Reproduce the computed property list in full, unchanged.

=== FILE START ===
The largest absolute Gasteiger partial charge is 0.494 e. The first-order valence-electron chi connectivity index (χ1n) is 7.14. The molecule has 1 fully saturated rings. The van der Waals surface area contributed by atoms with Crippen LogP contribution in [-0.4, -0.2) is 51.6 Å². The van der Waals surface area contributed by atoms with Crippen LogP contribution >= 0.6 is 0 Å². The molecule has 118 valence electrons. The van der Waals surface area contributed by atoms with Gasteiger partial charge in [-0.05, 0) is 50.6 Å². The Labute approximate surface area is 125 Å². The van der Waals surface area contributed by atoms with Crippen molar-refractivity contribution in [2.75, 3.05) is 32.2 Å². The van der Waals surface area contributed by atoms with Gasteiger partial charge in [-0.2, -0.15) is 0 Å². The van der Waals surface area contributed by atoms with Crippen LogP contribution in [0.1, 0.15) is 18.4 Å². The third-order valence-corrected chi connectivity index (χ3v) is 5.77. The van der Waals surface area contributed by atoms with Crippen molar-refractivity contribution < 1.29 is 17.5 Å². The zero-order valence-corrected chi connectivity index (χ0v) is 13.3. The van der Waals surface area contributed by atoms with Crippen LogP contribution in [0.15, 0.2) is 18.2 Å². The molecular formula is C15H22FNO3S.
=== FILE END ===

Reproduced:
The largest absolute Gasteiger partial charge is 0.494 e. The first-order valence-electron chi connectivity index (χ1n) is 7.14. The molecule has 1 fully saturated rings. The van der Waals surface area contributed by atoms with Crippen LogP contribution in [-0.4, -0.2) is 51.6 Å². The van der Waals surface area contributed by atoms with Crippen LogP contribution >= 0.6 is 0 Å². The molecule has 118 valence electrons. The van der Waals surface area contributed by atoms with Gasteiger partial charge in [-0.05, 0) is 50.6 Å². The Labute approximate surface area is 125 Å². The van der Waals surface area contributed by atoms with Crippen molar-refractivity contribution in [2.75, 3.05) is 32.2 Å². The van der Waals surface area contributed by atoms with Gasteiger partial charge in [-0.2, -0.15) is 0 Å². The van der Waals surface area contributed by atoms with Crippen LogP contribution in [0.1, 0.15) is 18.4 Å². The third-order valence-corrected chi connectivity index (χ3v) is 5.77. The van der Waals surface area contributed by atoms with Crippen molar-refractivity contribution < 1.29 is 17.5 Å². The zero-order valence-corrected chi connectivity index (χ0v) is 13.3. The van der Waals surface area contributed by atoms with Crippen LogP contribution in [0.15, 0.2) is 18.2 Å². The molecular formula is C15H22FNO3S.